Valentine’s Day RFH?

February 18, 2021

Council members often ask me why I’m so passionate about asking for help. There are many reasons, including what my mom – Chic (pronounced “Chick”) – taught me (see last week’s newsletter).

But I also learned from firsthand experience. Let me tell you a story.

37 years ago, Valentine’s Day 1984, during my senior year of high school in LA, I was kicked out of my house. That was just the then-latest episode of emotional abuse and neglect that I suffered during those years.

To make matters worse, I was told that if I wanted to move back that I had to apologize to the very step parent that had tormented me.


And to give you some context – three years prior, in my first year of high school, I had decided that no matter what was going on at home that I would do everything I could to get good grades and go to college. 

By February of 1984 when this incident happened, I was number 1 academically in my high school graduating class and had been given a scholarship to college.

When I was kicked out, I was angry and deeply hurt, and at age 17.5, was dealing with raging testosterone and the impact of years of abuse (for those readers who are familiar with Shakespeare’s Othello, I had an Iago in my home). 

To say I was mad would be an understatement.

So, I faced a dilemma: swallow my anger, apologize and move back home and finish my senior year, or, refuse to apologize, and potentially put at risk all of the hard work I had done to get to that point.

So, what should I do, I wondered? 

You won’t be surprised to hear that I asked for help. I asked friends, teachers, my mom in San Diego – i.e., people outside my home, a panel of folks, to help me think this through.

Their answer was clear: keep your eyes on the prize and apologize. You’ll be out of there in three short months anyway. 

Not only did I get that good advice, but the tubas and drums started up. A village of supporters – the very people I asked for help from – started marching behind me: my journalism teacher, my English teacher, my history teacher, my girlfriend, and her family, my close friends who knew what I was going through, my mother and sister in San Diego. They all made it clear that they would walk those final months with me.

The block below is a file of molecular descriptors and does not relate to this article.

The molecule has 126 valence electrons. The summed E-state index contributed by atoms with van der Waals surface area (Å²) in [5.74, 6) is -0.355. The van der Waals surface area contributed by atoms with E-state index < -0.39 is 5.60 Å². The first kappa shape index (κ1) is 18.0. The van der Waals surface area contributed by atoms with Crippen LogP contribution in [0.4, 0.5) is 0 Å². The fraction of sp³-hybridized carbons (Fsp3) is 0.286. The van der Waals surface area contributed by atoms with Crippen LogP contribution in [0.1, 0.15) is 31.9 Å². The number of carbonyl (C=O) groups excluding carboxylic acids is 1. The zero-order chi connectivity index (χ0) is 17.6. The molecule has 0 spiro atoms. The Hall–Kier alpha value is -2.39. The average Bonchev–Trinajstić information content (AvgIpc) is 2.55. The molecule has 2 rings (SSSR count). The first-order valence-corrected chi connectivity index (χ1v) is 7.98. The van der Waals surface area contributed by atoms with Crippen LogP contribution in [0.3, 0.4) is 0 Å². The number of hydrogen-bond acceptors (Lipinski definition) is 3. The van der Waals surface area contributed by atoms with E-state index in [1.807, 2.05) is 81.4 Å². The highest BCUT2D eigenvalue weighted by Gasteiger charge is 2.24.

I was lucky. Lucky that my mom had taught me the art of asking for help before we were separated. Lucky because I listened and then asked for help. And lucky because that parade of support automagically formed behind me. Without any of this, I don’t think I could have marshaled the strength to make that good decision. 

I’m proud that I asked and I’m proud that I followed that good advice. It would have been so easy to derail myself in those final months of my senior year of high school.

So, yes, I’m deeply passionate about asking for help.

I’m certain I would not be here had I walked alone.

That’s why I mean it when I say: never walk (or lead) alone.

With love,


P.S. Again, if *you* need help or want to simply think out loud, get in touch. 

Recent Talks and Activity Recordings

  • JTBD in Large Distributed Environments
    Jay Haynes, Founder & CEO,

    Jobs To Be Done has proven to be an effective methodology for building much better holistic end-to-end products and customer experiences.

    *But* CG Council member companies with large distributed environments are finding it difficult to apply JTBD in effective ways.

    Jay Haynes, CEO of thrv, and a global expert on JTBD will come and speak to the Councils community on this specific challenge of using the methodology in large, complex technology environments.

    Talk Type: Product; Skill Builder/Practitioner
  • Groundwork: Get Better at Making Better Products